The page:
Grimké married a fellow abolitionist, Theodore Dwight Weld, and together the couple published a book made up of first-hand accounts of slavery. The book, entitled American Slavery As It Is, was a best-seller. It covered handbills for runaway slaves, court records, and the words of slave owners themselves. Grimké also fought for equal rights of women, which many abolitionists did during the time period. The source of our biographies is the PBS website [LINK].

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We hope our readers have enjoyed the Black History Month offerings. Returning to our question… what caused this… of course we must look at what business is willing to do for ‘profit’. Thankfully there are Americans who have been fighting the good fight all along. We have watched America change and evolve, and the progress continues.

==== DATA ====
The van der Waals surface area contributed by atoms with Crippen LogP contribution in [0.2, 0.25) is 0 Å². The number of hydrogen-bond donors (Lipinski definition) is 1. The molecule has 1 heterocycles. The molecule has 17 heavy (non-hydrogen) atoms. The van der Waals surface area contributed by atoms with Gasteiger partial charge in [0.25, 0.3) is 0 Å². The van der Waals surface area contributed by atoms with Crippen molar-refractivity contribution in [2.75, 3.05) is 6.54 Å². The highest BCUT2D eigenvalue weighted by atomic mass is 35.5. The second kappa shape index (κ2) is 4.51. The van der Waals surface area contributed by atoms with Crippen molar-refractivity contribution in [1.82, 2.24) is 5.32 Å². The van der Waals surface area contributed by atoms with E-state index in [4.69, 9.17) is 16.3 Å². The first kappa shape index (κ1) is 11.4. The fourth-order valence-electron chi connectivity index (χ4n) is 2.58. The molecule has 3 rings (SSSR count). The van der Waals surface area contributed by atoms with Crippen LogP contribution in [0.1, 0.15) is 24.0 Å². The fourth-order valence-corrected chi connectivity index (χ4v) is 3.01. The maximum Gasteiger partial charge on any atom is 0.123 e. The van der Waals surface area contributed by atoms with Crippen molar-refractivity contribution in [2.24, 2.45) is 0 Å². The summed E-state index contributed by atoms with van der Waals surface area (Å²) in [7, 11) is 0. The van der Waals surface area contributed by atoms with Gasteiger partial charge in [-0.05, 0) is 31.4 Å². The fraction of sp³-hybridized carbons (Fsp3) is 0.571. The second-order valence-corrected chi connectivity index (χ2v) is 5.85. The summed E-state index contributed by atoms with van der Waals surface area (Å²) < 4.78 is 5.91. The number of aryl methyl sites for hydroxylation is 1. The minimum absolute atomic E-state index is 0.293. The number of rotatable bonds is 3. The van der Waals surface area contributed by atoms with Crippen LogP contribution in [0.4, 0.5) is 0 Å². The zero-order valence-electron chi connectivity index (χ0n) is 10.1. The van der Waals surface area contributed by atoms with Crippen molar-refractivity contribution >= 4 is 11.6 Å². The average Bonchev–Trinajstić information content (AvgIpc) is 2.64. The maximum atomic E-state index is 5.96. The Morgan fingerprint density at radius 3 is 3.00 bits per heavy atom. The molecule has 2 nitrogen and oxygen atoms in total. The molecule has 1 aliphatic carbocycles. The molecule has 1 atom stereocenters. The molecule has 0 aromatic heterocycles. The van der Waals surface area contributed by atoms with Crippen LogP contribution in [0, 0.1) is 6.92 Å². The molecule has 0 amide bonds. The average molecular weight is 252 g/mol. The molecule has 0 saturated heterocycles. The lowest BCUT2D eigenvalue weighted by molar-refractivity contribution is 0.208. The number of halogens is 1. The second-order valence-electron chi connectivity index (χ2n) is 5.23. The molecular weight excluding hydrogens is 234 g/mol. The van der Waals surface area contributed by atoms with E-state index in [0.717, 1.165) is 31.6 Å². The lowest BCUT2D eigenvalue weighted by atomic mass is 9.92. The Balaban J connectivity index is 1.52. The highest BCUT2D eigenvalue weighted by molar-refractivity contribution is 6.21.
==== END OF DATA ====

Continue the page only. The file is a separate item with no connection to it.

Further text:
The abolitionists stood upon a moral foundation and fought to bring an end to slavery. The moral argument won the day and it continued to win the battles that followed. Women won their battle for equality. The Civil Rights battles brought their changes to America. We continue still, to recognize that doing ‘right’ by each other is always the way forward.

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AMS Fulfillment is a Certified B Corporation, dedicated to people and planet before profit. We work to B the Change we wish to see in the world.